Identifying factors associated with smoking in Gauteng in the presence of missing data.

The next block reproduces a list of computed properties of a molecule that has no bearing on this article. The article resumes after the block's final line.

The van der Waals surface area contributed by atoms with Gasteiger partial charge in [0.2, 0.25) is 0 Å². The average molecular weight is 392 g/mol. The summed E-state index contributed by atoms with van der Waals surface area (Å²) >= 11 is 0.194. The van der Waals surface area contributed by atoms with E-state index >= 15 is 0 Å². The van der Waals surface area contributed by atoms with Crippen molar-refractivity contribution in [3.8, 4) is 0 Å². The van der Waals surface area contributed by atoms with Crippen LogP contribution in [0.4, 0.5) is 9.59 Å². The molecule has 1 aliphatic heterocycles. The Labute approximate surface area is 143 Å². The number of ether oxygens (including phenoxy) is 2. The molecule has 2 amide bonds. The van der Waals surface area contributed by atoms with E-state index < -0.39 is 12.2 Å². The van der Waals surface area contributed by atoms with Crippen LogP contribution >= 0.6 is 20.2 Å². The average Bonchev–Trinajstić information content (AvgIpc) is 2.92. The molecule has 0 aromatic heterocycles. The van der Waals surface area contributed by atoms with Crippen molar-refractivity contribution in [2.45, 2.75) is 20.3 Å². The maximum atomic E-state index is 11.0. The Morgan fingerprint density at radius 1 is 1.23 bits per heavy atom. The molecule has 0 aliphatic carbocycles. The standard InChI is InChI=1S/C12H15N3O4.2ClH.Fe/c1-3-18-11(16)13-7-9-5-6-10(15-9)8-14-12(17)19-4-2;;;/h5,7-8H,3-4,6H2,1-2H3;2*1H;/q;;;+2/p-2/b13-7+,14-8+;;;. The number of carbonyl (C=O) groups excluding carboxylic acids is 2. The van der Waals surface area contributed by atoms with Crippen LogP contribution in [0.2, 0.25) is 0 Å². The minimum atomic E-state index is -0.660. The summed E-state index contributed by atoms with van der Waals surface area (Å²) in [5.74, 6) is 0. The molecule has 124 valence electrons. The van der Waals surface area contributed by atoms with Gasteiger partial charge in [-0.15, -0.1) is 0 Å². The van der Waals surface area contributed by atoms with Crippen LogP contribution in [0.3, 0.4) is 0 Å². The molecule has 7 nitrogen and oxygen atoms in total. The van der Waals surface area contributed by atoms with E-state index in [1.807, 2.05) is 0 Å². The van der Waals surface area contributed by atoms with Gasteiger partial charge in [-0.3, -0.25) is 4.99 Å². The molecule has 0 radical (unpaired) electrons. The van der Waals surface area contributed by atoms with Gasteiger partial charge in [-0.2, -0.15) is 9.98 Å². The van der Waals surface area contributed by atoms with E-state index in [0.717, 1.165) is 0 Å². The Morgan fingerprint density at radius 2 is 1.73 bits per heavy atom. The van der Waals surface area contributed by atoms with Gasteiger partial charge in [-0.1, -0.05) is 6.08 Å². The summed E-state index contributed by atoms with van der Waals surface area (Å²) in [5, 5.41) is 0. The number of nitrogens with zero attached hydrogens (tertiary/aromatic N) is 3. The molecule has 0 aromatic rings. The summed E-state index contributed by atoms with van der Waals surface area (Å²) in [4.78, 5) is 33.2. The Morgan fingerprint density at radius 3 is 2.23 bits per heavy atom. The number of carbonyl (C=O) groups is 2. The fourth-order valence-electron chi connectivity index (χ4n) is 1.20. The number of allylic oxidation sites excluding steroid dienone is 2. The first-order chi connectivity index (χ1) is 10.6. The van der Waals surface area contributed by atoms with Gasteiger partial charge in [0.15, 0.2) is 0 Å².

Smoking still remains one of the leading preventable causes of death in South Africa. It increases the chances of lung diseases such as emphysema, chronic bronchitis and many other diseases. The current research aims to model the smoking survey data which was part of the October 1996 omnibus smoking survey in Gauteng (South Africa). The surveyed variables were race, sex, marital status, socio-economic status, smoking status, age and education level. Generalized Linear Models (GLMs) and Generalized Linear Mixed Models (GLMMs) were used to model this data. Multiple Correspondence Analysis (MCA) was used to check for the relationships and correlation among the variables. Furthermore, the problem of missing data was addressed using the classical methods such as Last Observation Carried Forward (LOCF) as well as more modern advanced methods viz. Inverse Probability Weighting (IPW) and Multiple Imputation (MI). The percentage of smokers was found to be lower than that of non-smokers amongst all the surveyed variables. Race, sex, age and socio-economic status were found to be signi cant when tted with both GLMs and GLMMs. It was found that race and socio-economic status were closely correlated, education was closely correlated with race, education was closely correlated with socio-economic status, and age was closely correlated with marital status. MI and IPW estimators were found to be more consistent than the LOCF estimators. In spite of the e ort by several health policy makers of trying to alert people about the dangers of smoking, there appears to be a lack of awareness that smoking causes tuberculosis (TB), lung cancer, stroke, throat and mouth cancer, as well as various other lung and heart diseases.